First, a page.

What We Know, What We Don’t

If all economists were laid end to end, they would not reach a conclusion.

— George Bernard Shaw

The theory of economics does not furnish a body of settled conclusions immediately applicable to policy. It is a method rather than a doctrine, an apparatus of the mind, which helps its possessor to draw correct conclusions.

— John Maynard Keynes

The first chapter of this book states that the purpose of macroeconomics is to understand economic events and to improve economic policy. Now that we have developed and used many of the most important models in the macroeconomist’s toolbox, we can assess whether macroeconomists have achieved these goals.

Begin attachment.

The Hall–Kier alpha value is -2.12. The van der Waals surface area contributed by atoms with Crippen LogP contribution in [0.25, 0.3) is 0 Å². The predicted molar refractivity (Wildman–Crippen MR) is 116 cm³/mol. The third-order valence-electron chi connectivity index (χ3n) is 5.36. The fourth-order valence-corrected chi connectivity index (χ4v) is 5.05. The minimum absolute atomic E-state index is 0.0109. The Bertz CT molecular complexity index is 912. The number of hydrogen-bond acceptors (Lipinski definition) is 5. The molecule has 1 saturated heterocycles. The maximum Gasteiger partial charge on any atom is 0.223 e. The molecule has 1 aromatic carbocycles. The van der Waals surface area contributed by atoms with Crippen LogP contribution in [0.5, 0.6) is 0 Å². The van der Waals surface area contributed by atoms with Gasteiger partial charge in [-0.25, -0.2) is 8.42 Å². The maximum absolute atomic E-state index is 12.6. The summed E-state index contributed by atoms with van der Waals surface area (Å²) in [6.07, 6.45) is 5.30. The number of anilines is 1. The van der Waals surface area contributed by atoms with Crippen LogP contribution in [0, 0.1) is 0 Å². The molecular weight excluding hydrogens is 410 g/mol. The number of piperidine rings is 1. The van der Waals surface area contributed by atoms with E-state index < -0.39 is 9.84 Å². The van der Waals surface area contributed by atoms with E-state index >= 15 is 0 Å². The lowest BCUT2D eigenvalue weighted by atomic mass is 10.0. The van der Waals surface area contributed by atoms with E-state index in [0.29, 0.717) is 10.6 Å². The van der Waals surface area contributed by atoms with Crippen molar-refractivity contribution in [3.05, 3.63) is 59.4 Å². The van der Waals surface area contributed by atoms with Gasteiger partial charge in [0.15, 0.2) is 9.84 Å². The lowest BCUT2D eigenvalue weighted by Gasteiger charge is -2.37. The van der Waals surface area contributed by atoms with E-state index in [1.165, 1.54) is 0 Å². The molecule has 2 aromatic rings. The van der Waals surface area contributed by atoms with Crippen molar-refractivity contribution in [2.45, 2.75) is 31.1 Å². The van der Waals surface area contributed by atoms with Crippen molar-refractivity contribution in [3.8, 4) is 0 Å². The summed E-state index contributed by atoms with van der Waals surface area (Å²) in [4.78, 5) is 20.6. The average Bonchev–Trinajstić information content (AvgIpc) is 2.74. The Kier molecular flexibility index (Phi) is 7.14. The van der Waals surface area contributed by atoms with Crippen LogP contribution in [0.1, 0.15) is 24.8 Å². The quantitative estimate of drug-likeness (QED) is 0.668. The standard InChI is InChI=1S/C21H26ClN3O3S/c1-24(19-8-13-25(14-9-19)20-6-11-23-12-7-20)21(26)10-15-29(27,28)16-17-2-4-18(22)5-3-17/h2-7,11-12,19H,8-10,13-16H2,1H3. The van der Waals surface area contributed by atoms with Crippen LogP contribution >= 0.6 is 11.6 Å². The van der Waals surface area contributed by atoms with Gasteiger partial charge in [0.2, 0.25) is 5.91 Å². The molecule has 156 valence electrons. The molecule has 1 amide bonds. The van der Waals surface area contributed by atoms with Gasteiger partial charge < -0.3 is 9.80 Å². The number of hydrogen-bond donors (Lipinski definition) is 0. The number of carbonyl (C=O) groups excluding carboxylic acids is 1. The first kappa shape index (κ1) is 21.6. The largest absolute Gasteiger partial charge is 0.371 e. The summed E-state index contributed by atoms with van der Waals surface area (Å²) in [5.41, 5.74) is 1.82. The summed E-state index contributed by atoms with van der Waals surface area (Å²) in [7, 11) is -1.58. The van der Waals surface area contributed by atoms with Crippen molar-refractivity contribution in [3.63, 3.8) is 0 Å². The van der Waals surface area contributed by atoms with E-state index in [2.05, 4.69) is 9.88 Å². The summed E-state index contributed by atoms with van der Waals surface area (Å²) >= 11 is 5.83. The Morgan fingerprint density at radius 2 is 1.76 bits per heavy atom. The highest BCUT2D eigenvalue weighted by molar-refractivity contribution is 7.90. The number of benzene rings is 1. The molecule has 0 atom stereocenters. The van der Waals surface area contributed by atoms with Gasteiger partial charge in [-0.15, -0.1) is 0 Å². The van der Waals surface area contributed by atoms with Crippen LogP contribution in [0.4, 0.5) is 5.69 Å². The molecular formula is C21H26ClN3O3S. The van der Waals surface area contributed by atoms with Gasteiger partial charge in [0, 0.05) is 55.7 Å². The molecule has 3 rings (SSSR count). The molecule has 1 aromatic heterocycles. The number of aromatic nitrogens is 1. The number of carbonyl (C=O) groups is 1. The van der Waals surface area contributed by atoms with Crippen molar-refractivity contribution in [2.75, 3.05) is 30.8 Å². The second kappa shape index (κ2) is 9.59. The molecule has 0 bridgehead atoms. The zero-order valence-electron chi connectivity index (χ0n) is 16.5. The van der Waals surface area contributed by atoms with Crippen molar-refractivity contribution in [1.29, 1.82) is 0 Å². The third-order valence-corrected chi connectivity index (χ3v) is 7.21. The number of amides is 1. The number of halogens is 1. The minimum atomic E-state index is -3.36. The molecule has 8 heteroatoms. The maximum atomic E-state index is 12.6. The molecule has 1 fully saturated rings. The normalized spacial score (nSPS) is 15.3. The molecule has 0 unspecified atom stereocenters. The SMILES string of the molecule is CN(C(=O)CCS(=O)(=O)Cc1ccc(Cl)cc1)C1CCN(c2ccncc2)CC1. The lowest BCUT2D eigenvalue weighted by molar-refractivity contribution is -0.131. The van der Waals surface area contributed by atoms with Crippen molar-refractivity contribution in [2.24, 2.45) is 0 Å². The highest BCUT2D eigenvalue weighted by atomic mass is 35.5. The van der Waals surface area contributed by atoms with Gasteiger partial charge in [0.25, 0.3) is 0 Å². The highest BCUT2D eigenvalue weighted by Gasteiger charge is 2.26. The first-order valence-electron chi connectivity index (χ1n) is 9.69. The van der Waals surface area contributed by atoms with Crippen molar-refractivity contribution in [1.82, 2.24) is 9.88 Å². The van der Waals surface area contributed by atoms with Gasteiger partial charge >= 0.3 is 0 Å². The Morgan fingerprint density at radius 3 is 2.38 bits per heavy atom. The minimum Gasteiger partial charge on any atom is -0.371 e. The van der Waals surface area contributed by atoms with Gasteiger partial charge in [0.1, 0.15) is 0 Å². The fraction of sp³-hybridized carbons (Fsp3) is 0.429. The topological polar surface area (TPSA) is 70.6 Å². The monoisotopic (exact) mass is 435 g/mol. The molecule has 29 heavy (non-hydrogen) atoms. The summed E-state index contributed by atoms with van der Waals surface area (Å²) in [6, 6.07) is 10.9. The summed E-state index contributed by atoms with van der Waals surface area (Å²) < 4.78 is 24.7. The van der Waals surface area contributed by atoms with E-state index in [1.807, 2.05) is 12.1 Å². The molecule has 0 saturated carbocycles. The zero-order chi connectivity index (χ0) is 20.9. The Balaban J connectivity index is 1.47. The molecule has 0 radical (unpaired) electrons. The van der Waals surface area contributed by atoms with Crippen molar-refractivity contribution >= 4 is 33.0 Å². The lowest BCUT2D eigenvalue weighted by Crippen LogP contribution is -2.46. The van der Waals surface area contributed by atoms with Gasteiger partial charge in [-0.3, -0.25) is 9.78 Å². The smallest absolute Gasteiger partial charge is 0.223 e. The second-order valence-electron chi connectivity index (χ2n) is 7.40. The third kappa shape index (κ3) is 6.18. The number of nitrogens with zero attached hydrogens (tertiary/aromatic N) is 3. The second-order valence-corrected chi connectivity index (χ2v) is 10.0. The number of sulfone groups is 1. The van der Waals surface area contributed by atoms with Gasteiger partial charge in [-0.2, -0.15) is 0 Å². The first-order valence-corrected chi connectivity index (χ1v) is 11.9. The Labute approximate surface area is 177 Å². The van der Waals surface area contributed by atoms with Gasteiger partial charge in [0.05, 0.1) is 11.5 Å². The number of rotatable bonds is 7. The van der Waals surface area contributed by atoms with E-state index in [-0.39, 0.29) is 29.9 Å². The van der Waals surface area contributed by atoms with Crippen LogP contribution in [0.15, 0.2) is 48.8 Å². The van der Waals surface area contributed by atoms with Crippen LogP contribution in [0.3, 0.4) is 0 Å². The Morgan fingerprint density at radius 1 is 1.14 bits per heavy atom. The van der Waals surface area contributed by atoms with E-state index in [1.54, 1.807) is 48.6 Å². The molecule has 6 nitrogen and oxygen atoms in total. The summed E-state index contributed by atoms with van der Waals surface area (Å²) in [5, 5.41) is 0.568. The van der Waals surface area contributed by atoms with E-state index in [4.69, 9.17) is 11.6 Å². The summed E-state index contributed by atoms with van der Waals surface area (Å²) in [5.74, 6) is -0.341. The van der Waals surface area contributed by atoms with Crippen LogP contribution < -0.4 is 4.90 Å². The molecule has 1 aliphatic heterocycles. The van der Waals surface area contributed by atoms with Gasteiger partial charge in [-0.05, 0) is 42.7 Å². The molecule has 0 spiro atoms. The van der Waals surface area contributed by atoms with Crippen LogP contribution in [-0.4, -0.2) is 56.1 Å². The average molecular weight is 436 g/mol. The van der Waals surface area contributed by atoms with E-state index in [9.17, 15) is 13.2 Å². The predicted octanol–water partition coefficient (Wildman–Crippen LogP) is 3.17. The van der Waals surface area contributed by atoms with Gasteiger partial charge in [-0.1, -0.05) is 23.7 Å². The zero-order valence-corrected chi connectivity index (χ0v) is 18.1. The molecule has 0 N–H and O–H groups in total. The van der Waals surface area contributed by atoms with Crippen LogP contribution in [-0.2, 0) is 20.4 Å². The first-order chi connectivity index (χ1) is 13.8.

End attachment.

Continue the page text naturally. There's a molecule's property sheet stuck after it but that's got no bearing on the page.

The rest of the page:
Any fair assessment of macroeconomics today must admit that the science is incomplete. There are some principles that almost all macroeconomists accept and on which we can rely when trying to analyze events or formulate policies. Yet there are also many questions about the economy that remain open to debate. In this last chapter we briefly review the central lessons of macroeconomics, and we discuss the most pressing unresolved questions.